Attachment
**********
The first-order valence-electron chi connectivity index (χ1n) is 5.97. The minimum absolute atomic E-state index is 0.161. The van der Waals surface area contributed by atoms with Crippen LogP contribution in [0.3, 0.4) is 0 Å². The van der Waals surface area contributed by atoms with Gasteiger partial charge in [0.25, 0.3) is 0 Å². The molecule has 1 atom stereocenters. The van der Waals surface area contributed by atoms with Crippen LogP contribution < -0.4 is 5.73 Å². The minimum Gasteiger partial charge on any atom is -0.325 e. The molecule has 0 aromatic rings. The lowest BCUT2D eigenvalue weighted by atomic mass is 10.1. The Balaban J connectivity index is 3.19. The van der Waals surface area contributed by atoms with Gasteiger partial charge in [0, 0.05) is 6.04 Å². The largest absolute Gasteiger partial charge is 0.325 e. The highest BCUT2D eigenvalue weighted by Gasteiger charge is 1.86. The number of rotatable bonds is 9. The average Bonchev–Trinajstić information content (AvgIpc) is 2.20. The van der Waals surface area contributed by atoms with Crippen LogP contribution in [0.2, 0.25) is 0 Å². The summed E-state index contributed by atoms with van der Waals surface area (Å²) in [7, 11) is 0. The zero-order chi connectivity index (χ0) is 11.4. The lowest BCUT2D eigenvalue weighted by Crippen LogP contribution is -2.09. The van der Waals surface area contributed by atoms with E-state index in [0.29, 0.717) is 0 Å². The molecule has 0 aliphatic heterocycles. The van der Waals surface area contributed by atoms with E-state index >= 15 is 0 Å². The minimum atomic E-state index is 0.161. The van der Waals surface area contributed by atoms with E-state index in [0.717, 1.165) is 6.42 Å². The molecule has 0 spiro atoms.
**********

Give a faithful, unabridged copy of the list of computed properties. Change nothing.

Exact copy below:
The first-order valence-electron chi connectivity index (χ1n) is 5.97. The minimum absolute atomic E-state index is 0.161. The van der Waals surface area contributed by atoms with Crippen LogP contribution in [0.3, 0.4) is 0 Å². The van der Waals surface area contributed by atoms with Gasteiger partial charge in [0.25, 0.3) is 0 Å². The molecule has 1 atom stereocenters. The van der Waals surface area contributed by atoms with Crippen LogP contribution < -0.4 is 5.73 Å². The minimum Gasteiger partial charge on any atom is -0.325 e. The molecule has 0 aromatic rings. The lowest BCUT2D eigenvalue weighted by atomic mass is 10.1. The Balaban J connectivity index is 3.19. The van der Waals surface area contributed by atoms with Gasteiger partial charge in [0, 0.05) is 6.04 Å². The largest absolute Gasteiger partial charge is 0.325 e. The highest BCUT2D eigenvalue weighted by Gasteiger charge is 1.86. The number of rotatable bonds is 9. The average Bonchev–Trinajstić information content (AvgIpc) is 2.20. The van der Waals surface area contributed by atoms with Crippen LogP contribution in [0.2, 0.25) is 0 Å². The summed E-state index contributed by atoms with van der Waals surface area (Å²) in [7, 11) is 0. The zero-order chi connectivity index (χ0) is 11.4. The lowest BCUT2D eigenvalue weighted by Crippen LogP contribution is -2.09. The van der Waals surface area contributed by atoms with E-state index in [0.29, 0.717) is 0 Å². The molecule has 0 aliphatic heterocycles. The van der Waals surface area contributed by atoms with E-state index >= 15 is 0 Å². The minimum atomic E-state index is 0.161. The van der Waals surface area contributed by atoms with E-state index in [0.717, 1.165) is 6.42 Å². The molecule has 0 spiro atoms.